By Megan Reeves
Published March 28 2018
Updated March 28 2018
BROOKSVILLE — As we inch away from the cooler-than-usual winter and closer to summer’s warmth and rain, Hernando County farmers look forward to bountiful harvests. From fruits and veggies to soaps and supplements, much is available locally — especially with a new farmers market in downtown Brooksville.
Organized by the Hernando County Growers Association, a nonprofit agricultural co-operative formed to market locally grown produce, the market debuted Sunday with about 15 vendors. Michael DeFelice, owner of Twelve Oaks Community Farms and president of the association, said he plans to court more vendors from around Hernando and neighboring counties as the spring season progresses.
"I think there’s a lot of positive energy in the community for this type of organization," he said.
The Tampa Bay Times spoke with a handful of farmers who participated in the market, as well as some who didn’t. Here’s a look at what they’re making and growing:
Richard’s Farm • 27132 Hickory Hill Road, Brooksville • 352-279-1511
"If I don’t grow it, I don’t sell it" — that’s Richard Myers’ motto. He and his wife, Roberta, have worked together on their farm for years growing all sorts of vegetables. Their most coveted products, however, come from the moringa oleifera trees they began growing about nine years ago.
Moringa is commonly referred to as a "superfood," said to have extraordinary health benefits that boost the immune system. At Richard’s farm, it’s sold in many forms. The Myers strip leaves from the branches, then sort and air-dry them to make tea, juice them to make soap and grind them into powder that comes loose or in capsules. Seeds and whole trees are for sale too.
Myers said he has used the products regularly since he had a heart attack six years ago, and even his doctor is impressed with the difference in his health and energy. He hopes others who use it will notice good changes, too.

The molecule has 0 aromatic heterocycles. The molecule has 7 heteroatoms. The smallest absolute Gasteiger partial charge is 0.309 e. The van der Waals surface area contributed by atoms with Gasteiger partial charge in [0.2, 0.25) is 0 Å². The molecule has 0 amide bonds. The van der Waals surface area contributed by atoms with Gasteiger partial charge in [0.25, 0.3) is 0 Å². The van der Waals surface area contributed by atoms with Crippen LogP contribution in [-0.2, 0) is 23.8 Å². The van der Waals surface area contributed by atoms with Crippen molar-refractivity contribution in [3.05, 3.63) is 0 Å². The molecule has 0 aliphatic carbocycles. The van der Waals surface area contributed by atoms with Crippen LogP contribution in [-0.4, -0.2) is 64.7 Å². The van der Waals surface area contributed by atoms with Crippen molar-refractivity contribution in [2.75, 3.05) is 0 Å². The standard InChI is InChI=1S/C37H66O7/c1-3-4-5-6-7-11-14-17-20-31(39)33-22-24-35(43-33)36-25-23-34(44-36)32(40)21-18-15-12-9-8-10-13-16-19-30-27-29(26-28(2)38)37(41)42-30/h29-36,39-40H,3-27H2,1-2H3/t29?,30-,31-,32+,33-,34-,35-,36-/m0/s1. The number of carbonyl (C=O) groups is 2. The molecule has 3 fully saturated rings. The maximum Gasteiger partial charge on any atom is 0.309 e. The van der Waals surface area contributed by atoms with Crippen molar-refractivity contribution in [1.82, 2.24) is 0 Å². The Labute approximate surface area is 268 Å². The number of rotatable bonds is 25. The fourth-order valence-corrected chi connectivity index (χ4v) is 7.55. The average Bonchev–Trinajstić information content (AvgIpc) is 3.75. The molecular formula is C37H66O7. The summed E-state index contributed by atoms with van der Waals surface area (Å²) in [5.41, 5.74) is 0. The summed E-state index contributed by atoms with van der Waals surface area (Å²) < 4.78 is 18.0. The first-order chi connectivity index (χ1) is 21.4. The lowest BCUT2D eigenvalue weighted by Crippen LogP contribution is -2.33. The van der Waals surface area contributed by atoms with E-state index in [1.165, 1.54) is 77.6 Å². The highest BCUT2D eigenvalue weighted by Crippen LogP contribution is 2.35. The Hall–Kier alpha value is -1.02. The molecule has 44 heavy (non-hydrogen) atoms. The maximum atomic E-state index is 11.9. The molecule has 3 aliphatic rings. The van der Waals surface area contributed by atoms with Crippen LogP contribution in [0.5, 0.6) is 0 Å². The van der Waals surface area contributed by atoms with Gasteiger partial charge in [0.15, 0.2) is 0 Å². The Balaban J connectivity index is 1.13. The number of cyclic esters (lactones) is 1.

"I will always grow that plant now," Myers said. "I can’t let it go."
The Myers also have a stand where they sell produce, but they don’t set prices. It’s "take what you need, leave what you can," he said.
Now, they have onions, carrots and collard greens available. Soon, the spring crops will be ready: cucumbers, tomatoes, squash, potatoes, eggplants, peppers and more.
"You name it, I’ve probably got it," Myers said.
Suni Skyz Farm Handcrafted Soaps • 15187 Keller St., Brooksville • 352-584-0225
At Martha Tucker’s house, goats — big and small; black, white and brown; all named after John Denver songs — run free beneath a tall canopy of branches. In the shaded yard, they eat and play, and Tucker, a soap-maker, milks a goat named Cloud.
"Milking them is part of the experience, and it’s the best therapy in the world," she said. "I hear their heart beat in my ear and think, this is what life’s about."
Tucker, 61, has been in Brooksville since 2000 and began making natural-ingredient soaps using goat milk three years ago. In October, she left her job in medical coding to do it full-time. Mostly, she makes and sells out of a quaint cottage-style building beside her home. It’s a labor of love.
"I’m really not trying to make a lot of money," she said. "I just want people to use good things."
The milk is combined with other ingredients, like shea butter, coconut, palm and olive oils, and sodium hydroxide, which hardens the mixture after it is poured into a mold. Once dry, the soap is cut into bars, then set out to cure for several weeks before it is packaged and used.